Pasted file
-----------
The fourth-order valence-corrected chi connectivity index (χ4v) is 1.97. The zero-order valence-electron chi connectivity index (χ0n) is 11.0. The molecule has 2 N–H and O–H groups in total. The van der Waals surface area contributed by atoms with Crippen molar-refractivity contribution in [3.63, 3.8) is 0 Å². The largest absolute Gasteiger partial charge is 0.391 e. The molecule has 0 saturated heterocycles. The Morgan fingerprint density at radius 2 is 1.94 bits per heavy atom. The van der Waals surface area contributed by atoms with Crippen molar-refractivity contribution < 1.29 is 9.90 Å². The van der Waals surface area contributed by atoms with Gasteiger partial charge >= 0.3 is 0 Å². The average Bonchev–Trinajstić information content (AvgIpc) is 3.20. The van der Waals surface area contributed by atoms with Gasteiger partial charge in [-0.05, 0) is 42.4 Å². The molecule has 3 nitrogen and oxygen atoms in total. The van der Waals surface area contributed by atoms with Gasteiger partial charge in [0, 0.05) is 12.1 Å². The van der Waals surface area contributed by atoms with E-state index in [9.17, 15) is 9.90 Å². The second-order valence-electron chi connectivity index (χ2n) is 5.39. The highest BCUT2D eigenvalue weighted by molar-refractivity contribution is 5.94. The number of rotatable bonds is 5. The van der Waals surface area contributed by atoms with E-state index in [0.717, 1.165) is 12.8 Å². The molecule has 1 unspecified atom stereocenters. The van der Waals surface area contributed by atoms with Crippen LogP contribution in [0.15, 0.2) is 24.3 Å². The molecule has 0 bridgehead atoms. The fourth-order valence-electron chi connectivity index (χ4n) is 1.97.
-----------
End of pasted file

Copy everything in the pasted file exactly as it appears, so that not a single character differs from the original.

The fourth-order valence-corrected chi connectivity index (χ4v) is 1.97. The zero-order valence-electron chi connectivity index (χ0n) is 11.0. The molecule has 2 N–H and O–H groups in total. The van der Waals surface area contributed by atoms with Crippen molar-refractivity contribution in [3.63, 3.8) is 0 Å². The largest absolute Gasteiger partial charge is 0.391 e. The molecule has 0 saturated heterocycles. The Morgan fingerprint density at radius 2 is 1.94 bits per heavy atom. The van der Waals surface area contributed by atoms with Crippen molar-refractivity contribution < 1.29 is 9.90 Å². The van der Waals surface area contributed by atoms with Gasteiger partial charge >= 0.3 is 0 Å². The average Bonchev–Trinajstić information content (AvgIpc) is 3.20. The van der Waals surface area contributed by atoms with Gasteiger partial charge in [-0.05, 0) is 42.4 Å². The molecule has 3 nitrogen and oxygen atoms in total. The van der Waals surface area contributed by atoms with Gasteiger partial charge in [0, 0.05) is 12.1 Å². The van der Waals surface area contributed by atoms with E-state index in [9.17, 15) is 9.90 Å². The second-order valence-electron chi connectivity index (χ2n) is 5.39. The highest BCUT2D eigenvalue weighted by molar-refractivity contribution is 5.94. The number of rotatable bonds is 5. The van der Waals surface area contributed by atoms with E-state index in [0.717, 1.165) is 12.8 Å². The molecule has 1 unspecified atom stereocenters. The van der Waals surface area contributed by atoms with Crippen LogP contribution in [0.15, 0.2) is 24.3 Å². The molecule has 0 bridgehead atoms. The fourth-order valence-electron chi connectivity index (χ4n) is 1.97.